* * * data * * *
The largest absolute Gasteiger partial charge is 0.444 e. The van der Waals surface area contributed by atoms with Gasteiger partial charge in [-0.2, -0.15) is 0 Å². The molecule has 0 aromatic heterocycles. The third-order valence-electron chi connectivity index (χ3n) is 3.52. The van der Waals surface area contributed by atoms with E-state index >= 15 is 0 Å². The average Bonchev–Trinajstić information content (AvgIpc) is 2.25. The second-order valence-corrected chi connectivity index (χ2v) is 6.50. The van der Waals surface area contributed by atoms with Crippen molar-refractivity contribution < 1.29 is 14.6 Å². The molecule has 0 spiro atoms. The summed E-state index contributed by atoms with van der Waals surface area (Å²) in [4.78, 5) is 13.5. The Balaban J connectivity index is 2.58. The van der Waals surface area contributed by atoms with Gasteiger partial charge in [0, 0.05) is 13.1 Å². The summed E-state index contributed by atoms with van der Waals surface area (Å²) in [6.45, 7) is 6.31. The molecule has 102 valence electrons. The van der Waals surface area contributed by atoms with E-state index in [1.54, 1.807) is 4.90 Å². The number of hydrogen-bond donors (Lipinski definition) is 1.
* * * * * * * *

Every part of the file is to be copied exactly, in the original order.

The largest absolute Gasteiger partial charge is 0.444 e. The van der Waals surface area contributed by atoms with Gasteiger partial charge in [-0.2, -0.15) is 0 Å². The molecule has 0 aromatic heterocycles. The third-order valence-electron chi connectivity index (χ3n) is 3.52. The van der Waals surface area contributed by atoms with E-state index >= 15 is 0 Å². The average Bonchev–Trinajstić information content (AvgIpc) is 2.25. The second-order valence-corrected chi connectivity index (χ2v) is 6.50. The van der Waals surface area contributed by atoms with Crippen molar-refractivity contribution < 1.29 is 14.6 Å². The molecule has 0 spiro atoms. The summed E-state index contributed by atoms with van der Waals surface area (Å²) in [4.78, 5) is 13.5. The Balaban J connectivity index is 2.58. The van der Waals surface area contributed by atoms with Gasteiger partial charge in [0, 0.05) is 13.1 Å². The summed E-state index contributed by atoms with van der Waals surface area (Å²) in [6.45, 7) is 6.31. The molecule has 102 valence electrons. The van der Waals surface area contributed by atoms with E-state index in [1.54, 1.807) is 4.90 Å². The number of hydrogen-bond donors (Lipinski definition) is 1.